Like little stars.
The razor-toothed Tyrannosaurus rex, jaws agape, loomed ominously over the gentle Thescelosaurus, looking for plants to eat. Admiring the museum diorama were old and young visitors, listening on headphones to a stentorian voice describing the primeval scene. But the Museum of Earth History is a museum with a controversial difference. To one side, peering through the bushes, are Adam and Eve. The display is not an image of the Cretaceous. It is Paradise. “They lived together without fear, for there was no death yet,” the voice intoned about man and dinosaur.
Nestled deep in the Ozark Mountains of Arkansas, in the heart of America’s Bible Belt, this is the first dinosaur museum to take a creationist perspective. Already thousands of people have flocked to its top-quality exhibits, which mix high science with fundamentalist theology that few serious scientists accept.
The museum is riding a wave of creationist influence in America. Creationism, which holds that the Earth is just a few thousand years old and that the biblical account of Genesis is fact, is central to a rash of furious arguments across America. From school boards in Kansas to elections in Pennsylvania, the “debate” between creationism and evolution has become a political hot potato.
Even as America’s scientists make advances in paleontology, astronomy and physics that appear to disprove creationism, Gallup surveys have shown that about 45 percent of Americans believe the Earth was created by God within the past 10,000 years. It’s not just creationism, either. Last week, NBC’s “Dateline” program investigated some miracles and concluded some could be real. It is hard to imagine Jeremy Paxman on BBC’s “Newsnight” taking this stance.
That wellspring of popular belief, and the political clout that comes with it, are the inspiration behind the museum. It is not interested in debating with mainstream science. It simply wants to represent the view of a significant slice of America. “We want people to see that finally they have something that addresses their beliefs, to show that we do have a voice,” said Thomas Sharp, business director of Creation Truth, the religious group that co-founded the museum.
No expense was spared. The fossil casts, which range from a Triceratops skull to an 18-foot-long Albertosaurus (a relative to T. rex), could easily grace London’s Natural History Museum. Plans for a much bigger museum in Dallas are being considered. And “we would love to open in the United Kingdom if the right partner showed up,” Sharp said.
The museum forms part of a Bible-based theme park in Eureka Springs. The parking lot is full of cars and coaches from all over the country. To enter the museum is to explore a surrealistic parallel world. Biblical quotes appear on displays. The first has dinosaurs, alongside Adam and Eve, living in harmony. The ferociously fanged T. rex is likely to be a vegetarian. Then comes the “Fall of Man” and an ugly world where dinosaurs prey on one another and the first extinctions occur. The destruction of the dinosaurs is explained, not by a comet striking the Earth 65 million years ago, but by the Flood. This, the museum says, wiped out most of the dinosaurs still alive and created the Grand Canyon and huge layers of sedimentary rock seen around the world.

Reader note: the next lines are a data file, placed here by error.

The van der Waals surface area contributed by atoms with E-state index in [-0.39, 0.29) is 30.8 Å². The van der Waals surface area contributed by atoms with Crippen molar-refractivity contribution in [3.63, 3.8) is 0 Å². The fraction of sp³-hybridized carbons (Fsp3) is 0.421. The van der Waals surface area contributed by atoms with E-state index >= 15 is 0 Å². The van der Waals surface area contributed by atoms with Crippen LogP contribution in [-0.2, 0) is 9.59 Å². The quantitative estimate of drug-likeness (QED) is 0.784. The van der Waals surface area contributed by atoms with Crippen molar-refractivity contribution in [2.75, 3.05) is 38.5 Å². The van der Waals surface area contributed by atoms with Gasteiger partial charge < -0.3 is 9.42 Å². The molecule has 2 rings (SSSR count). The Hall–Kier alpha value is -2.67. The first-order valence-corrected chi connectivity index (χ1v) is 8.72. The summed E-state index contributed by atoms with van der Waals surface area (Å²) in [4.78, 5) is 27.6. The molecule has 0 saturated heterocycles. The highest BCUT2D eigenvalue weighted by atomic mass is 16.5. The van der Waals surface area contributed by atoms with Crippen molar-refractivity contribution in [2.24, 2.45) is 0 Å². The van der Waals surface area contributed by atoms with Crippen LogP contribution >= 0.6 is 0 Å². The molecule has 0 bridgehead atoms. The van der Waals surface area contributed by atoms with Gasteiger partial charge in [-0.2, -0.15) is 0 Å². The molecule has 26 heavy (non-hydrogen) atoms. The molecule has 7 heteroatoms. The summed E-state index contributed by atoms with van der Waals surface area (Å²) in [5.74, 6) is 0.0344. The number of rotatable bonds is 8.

Some dinosaurs survived on Noah’s Ark. One poster explains that Noah would have chosen juvenile dinosaurs to save space. An illustration shows two green sauropods in the ark alongside more conventional elephants and lions. The final exhibit depicts the Ice Age, where the last dinosaurs existed with woolly mammoths until the cold and hunting by cavemen caused them to die out.
Scientists dismiss such claims as on a par with believing in Atlantis. Yet the museum is unlikely to be seen as a major threat to mainstream science. It was put in the heart of an area where Christian attractions are a mainstay of the local economy.
It was built in cooperation with the “New Holy Land” theme park, which re-creates the biblical Middle East in the Ozarks. A huge statue of Christ, the largest in North America, looms over Eureka Springs. The site is the setting for “The Great Passion Play,” where each night, in a 4,500-strong arena, the last days of Christ are acted out. The play has attracted more than 7.2 million people.
But creationism is seeking to become more influential in other parts of the country. In Kansas the state school board recently held public hearings on the validity of evolution and the teaching of “intelligent design” in classrooms. The hearings were boycotted by scientists who believed they were rigged against evolutionists. The theory of intelligent design holds that the world is so complex it must have been created, and has been dubbed “creationism lite” by its critics. Kansas is now expected to recommend that schools include intelligent-design-friendly material in its science courses this summer.
In Pennsylvania, the issue dominated an election in the town of Dover after the school board decided to include mention of intelligent design in its science classes. A vote last week between anti-evolution and pro-evolution candidates ended in an electoral tie.
Creationism has found one high-level voice. President George W. Bush famously proclaimed: “The jury is still out on evolution.” And a CBS survey late last year showed that 45 percent of Bush voters wanted creationism taught in schools instead of evolution, compared with 24 percent of voters for John Kerry. “Under the Bush presidency, we are clearly able to get a lot more done,” Sharp said.
The Museum of Earth History may be the first dinosaur museum of its kind. It is not likely to be the last.
Like little stars.
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